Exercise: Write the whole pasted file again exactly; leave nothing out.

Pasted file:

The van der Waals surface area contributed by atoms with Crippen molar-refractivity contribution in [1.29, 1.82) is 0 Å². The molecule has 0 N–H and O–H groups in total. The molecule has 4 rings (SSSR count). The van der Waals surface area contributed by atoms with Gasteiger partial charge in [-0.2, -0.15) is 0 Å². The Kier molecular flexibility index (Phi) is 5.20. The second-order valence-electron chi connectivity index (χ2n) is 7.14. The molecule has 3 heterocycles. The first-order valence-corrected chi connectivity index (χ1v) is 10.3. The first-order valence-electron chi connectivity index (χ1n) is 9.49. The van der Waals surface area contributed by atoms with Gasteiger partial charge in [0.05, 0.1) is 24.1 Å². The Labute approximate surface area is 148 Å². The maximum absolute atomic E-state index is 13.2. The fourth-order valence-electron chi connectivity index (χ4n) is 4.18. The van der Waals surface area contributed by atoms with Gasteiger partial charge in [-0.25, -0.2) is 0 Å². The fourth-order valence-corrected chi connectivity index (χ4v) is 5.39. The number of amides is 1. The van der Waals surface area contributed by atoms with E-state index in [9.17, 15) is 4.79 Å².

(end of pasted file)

The van der Waals surface area contributed by atoms with Crippen molar-refractivity contribution in [1.29, 1.82) is 0 Å². The molecule has 0 N–H and O–H groups in total. The molecule has 4 rings (SSSR count). The van der Waals surface area contributed by atoms with Gasteiger partial charge in [-0.2, -0.15) is 0 Å². The Kier molecular flexibility index (Phi) is 5.20. The second-order valence-electron chi connectivity index (χ2n) is 7.14. The molecule has 3 heterocycles. The first-order valence-corrected chi connectivity index (χ1v) is 10.3. The first-order valence-electron chi connectivity index (χ1n) is 9.49. The van der Waals surface area contributed by atoms with Gasteiger partial charge in [0.05, 0.1) is 24.1 Å². The Labute approximate surface area is 148 Å². The maximum absolute atomic E-state index is 13.2. The fourth-order valence-electron chi connectivity index (χ4n) is 4.18. The van der Waals surface area contributed by atoms with Gasteiger partial charge in [-0.25, -0.2) is 0 Å². The fourth-order valence-corrected chi connectivity index (χ4v) is 5.39. The number of amides is 1. The van der Waals surface area contributed by atoms with E-state index in [9.17, 15) is 4.79 Å².